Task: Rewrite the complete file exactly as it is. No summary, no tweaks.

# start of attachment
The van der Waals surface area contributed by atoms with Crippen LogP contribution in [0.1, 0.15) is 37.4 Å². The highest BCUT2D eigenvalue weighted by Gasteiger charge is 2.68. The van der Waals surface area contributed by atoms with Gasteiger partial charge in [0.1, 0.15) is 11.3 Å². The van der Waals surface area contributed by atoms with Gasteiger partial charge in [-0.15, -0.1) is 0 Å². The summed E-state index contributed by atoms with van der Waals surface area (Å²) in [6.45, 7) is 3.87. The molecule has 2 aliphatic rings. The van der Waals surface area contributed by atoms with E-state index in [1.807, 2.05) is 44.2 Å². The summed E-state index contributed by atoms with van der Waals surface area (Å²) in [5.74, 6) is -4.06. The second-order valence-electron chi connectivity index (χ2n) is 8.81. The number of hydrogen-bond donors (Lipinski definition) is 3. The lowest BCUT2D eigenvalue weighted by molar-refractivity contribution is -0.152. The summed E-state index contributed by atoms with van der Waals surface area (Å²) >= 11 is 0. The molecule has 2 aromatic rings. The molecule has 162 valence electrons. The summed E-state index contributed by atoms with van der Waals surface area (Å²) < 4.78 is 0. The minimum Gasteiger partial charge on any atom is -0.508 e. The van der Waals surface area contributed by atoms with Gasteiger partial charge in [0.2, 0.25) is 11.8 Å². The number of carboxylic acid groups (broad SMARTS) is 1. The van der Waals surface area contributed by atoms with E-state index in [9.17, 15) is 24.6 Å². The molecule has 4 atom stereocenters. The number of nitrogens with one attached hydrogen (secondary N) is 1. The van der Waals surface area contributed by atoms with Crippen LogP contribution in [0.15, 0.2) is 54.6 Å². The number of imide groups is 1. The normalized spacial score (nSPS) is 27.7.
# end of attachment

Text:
The van der Waals surface area contributed by atoms with Crippen LogP contribution in [0.1, 0.15) is 37.4 Å². The highest BCUT2D eigenvalue weighted by Gasteiger charge is 2.68. The van der Waals surface area contributed by atoms with Gasteiger partial charge in [0.1, 0.15) is 11.3 Å². The van der Waals surface area contributed by atoms with Gasteiger partial charge in [-0.15, -0.1) is 0 Å². The summed E-state index contributed by atoms with van der Waals surface area (Å²) in [6.45, 7) is 3.87. The molecule has 2 aliphatic rings. The van der Waals surface area contributed by atoms with E-state index in [1.807, 2.05) is 44.2 Å². The summed E-state index contributed by atoms with van der Waals surface area (Å²) in [5.74, 6) is -4.06. The second-order valence-electron chi connectivity index (χ2n) is 8.81. The number of hydrogen-bond donors (Lipinski definition) is 3. The lowest BCUT2D eigenvalue weighted by molar-refractivity contribution is -0.152. The summed E-state index contributed by atoms with van der Waals surface area (Å²) >= 11 is 0. The molecule has 2 aromatic rings. The molecule has 162 valence electrons. The summed E-state index contributed by atoms with van der Waals surface area (Å²) < 4.78 is 0. The minimum Gasteiger partial charge on any atom is -0.508 e. The van der Waals surface area contributed by atoms with Gasteiger partial charge in [0.2, 0.25) is 11.8 Å². The number of carboxylic acid groups (broad SMARTS) is 1. The van der Waals surface area contributed by atoms with E-state index in [9.17, 15) is 24.6 Å². The molecule has 4 atom stereocenters. The number of nitrogens with one attached hydrogen (secondary N) is 1. The van der Waals surface area contributed by atoms with Crippen LogP contribution in [0.15, 0.2) is 54.6 Å². The number of imide groups is 1. The normalized spacial score (nSPS) is 27.7.